Writing a dissertation is an isolating endeavor. The majority of my work is done when I’m alone. I have stopped trying to write my dissertation in my apartment, where my two cats and the temptations of games, TV, chores, and snacking are too easy to fall for; I instead always go to the public library, the Graduate Center, or a cafe instead. But even when surrounded by other people in a public place, to do the work, I have to put in my headphones and tune out the rest of the world. Complicating this is the protectiveness that I feel about my research. My dissertation is not finished, so it’s not perfect, so I don’t want to share it for fear of people getting the wrong idea about my work. When people ask “what’s your dissertation about?”, I tend to give my elevator pitch but change the subject at the next organic opportunity; when people ask how the writing is going, I’ll say “it’s going!” or “fine!” without boring them with details.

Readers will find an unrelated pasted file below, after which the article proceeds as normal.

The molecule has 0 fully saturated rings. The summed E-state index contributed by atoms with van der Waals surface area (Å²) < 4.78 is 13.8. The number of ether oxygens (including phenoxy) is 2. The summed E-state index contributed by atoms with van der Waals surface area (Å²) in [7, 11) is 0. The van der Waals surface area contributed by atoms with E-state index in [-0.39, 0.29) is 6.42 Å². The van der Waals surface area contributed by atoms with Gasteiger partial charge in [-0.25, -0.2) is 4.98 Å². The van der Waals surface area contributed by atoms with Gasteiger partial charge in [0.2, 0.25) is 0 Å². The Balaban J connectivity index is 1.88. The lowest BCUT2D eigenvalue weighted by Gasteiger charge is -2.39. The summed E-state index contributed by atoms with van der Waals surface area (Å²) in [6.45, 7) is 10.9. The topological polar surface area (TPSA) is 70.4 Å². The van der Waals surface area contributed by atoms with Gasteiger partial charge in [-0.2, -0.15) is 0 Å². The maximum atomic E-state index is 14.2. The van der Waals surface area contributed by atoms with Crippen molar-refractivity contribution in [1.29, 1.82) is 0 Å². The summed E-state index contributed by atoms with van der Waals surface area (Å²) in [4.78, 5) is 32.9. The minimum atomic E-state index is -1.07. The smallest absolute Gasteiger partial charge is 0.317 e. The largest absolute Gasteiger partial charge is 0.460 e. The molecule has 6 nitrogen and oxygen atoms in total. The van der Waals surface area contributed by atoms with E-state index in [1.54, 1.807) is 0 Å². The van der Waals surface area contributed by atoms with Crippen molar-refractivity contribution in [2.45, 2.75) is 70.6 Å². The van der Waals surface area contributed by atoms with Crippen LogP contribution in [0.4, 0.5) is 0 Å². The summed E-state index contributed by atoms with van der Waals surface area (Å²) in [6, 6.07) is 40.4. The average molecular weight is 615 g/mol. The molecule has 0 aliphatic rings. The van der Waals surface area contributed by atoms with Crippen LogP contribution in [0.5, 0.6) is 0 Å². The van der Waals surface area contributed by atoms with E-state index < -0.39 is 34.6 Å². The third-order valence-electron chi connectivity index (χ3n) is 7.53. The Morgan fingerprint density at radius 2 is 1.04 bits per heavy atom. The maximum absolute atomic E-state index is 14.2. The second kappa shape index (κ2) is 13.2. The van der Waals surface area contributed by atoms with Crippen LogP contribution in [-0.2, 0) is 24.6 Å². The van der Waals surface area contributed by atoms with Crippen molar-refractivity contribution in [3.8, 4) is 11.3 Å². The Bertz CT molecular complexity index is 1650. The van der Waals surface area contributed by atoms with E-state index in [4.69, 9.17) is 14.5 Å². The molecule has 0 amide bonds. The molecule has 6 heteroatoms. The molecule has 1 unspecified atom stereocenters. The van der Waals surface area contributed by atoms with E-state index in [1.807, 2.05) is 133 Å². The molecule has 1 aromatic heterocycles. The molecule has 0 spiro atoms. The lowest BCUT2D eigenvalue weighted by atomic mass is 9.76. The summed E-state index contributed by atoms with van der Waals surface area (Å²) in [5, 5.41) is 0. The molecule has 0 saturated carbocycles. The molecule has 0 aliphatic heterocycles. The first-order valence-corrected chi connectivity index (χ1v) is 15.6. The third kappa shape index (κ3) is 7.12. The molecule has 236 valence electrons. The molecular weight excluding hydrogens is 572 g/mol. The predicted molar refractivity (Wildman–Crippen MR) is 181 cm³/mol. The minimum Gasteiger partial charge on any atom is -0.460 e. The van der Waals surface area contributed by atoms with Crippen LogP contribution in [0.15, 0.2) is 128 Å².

This is sort of a confession of problems I have in the writing process—problems I hope to alleviate with this blog. I want to have a place to share my ideas in a more conversational tone, to ask questions and think “out loud”, to link to on my Twitter and get feedback from those who are interested. I am also looking forward to putting my writing process on display. For History of Theory class early in my Ph.D., I translated part of a treatise by a 19th-century German, Johann Christian Lobe. He wrote “Even the greatest and most learned geniuses don’t have roasted doves flying into their mouths.” This isn’t a humble-brag or a name drop—this charming and ever-so-19th-century-German quote truly has stuck in my mind ever since I read it. The point is, of course, that everyone has rough drafts, revisions, and junk ideas. It’s not a new idea, but writing-as-a-process could always use more emphasis in academic life. I want to contribute to that with this blog. (It won’t hurt that I’ll also be getting my work on the internet, just a google away from curious eyes…)
I intend to share snippets of dissertation work, as well as passing thoughts on other musical or academic topics. Enjoy!